NewsNationalScripps News

Actions

FAFSA delays cause stress for students and schools

The new FAFSA form is shorter and easier to fill out — but delays in its availability are creating stress for those who depend on financial aid.
FAFSA delays cause stress for students and schools
Posted at 2:36 PM, Feb 21, 2024
and last updated 2024-02-21 15:37:59-05

The cost of tuition is a key factor students and families consider when deciding where to go to college. Filling out the Free Application for Federal Student Aid, known as FAFSA, is often the starting point for those financial decisions.

The form is typically available to students Oct. 1. But this year, the process is months behind schedule, and that's because of a congressionally mandated overhaul signed into law in 2021.

"[The FAFSA process] hasn't been touched in decades. And our effort, our charge was to transform it into the 21st century. It's more than a website fix. The formulas are different, operating systems are different," explained Education Secretary Miguel Cardonas.

The new form is shorter and easier to fill out, and the updated formulas should help more students qualify for financial aid. But that doesn't reduce the stress and worry families are feeling now.

"Until you have that award letter in your hand, and you see what you're being offered, it becomes an unknown, and that can create stress or frustration if you have not received it," said Scott Miller, the financial aid director at the University of Virginia.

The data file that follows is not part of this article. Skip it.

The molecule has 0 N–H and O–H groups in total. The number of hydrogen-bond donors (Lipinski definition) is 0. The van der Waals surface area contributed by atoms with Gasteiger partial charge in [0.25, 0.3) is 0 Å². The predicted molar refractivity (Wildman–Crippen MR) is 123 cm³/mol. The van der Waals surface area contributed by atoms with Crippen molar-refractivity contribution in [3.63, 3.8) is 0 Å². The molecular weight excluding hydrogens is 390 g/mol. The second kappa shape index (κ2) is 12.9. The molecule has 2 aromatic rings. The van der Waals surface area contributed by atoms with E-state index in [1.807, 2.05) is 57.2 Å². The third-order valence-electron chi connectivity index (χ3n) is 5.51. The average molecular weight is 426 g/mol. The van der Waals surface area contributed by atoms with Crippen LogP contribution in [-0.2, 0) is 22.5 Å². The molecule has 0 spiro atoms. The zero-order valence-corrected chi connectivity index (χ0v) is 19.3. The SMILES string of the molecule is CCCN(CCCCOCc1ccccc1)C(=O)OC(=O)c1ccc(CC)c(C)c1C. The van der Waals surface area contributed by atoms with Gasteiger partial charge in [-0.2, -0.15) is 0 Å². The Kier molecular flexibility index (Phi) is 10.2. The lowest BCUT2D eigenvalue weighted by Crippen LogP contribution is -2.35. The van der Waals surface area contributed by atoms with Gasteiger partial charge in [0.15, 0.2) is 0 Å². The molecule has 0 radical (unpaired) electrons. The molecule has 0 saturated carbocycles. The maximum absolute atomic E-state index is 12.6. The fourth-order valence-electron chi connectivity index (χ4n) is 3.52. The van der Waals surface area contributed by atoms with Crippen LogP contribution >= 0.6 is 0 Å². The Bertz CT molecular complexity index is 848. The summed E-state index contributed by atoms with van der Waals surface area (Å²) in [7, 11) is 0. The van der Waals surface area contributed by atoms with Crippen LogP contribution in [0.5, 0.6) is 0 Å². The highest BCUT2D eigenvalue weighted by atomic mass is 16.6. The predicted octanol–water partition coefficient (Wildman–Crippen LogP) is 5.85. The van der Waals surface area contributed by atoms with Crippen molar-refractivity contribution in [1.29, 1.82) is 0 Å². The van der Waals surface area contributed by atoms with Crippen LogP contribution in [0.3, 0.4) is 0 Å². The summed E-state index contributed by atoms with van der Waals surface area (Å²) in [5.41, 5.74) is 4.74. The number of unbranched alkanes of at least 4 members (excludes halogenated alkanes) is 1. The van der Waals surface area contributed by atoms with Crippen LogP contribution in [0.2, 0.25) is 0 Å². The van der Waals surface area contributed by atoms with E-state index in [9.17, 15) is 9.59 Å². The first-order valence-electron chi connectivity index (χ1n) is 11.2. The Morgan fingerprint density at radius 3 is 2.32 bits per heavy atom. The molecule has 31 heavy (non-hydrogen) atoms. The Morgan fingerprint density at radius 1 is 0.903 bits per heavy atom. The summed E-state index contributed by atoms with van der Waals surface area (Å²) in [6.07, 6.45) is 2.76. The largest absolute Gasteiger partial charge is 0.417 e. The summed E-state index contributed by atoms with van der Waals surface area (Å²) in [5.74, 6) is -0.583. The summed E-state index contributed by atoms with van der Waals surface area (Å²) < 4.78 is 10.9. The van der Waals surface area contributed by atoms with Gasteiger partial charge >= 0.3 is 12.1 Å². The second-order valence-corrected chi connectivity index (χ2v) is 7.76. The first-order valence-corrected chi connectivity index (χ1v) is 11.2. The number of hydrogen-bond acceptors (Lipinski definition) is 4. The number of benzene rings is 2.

At UVA, the school pushed back the admission acceptance deadline from May 1 to May 15. 

"That's going to buy us some extra days to be able to produce award letters and for students to get applications turned in to us," explained Miller. Numerous other schools have made similar changes in their deadlines for new and incoming students.

For some schools, submitting the financial aid request paperwork late could mean missing out on financial aid. Miller explained that UVA is able to meet 100% of student aid needs, but not all schools are that lucky. "We have the flexibility to work around students' date of submission of their application and [have] it not penalize them. But at certain schools, yes, they could run out of some funding just because of lateness," Miller said.

Secretary Cardona says officials are talking to school administrators, parents and students daily about the FAFSA delay and its impact. But in the end, Cardona says the changes should make higher education more accessible.

"We anticipate more federal aid going out this year than in our country's history, which is good, because higher education has become out of reach for so many students," Cardona said.

For those stuck in the waiting game, you can find some peace in knowing that this is happening to students and schools nationwide. Based on current estimates, schools could start sending out award letters in late March or April.

SEE MORE: Biden administration announces $1.2 billion in new student debt relief


Trending stories at Scrippsnews.com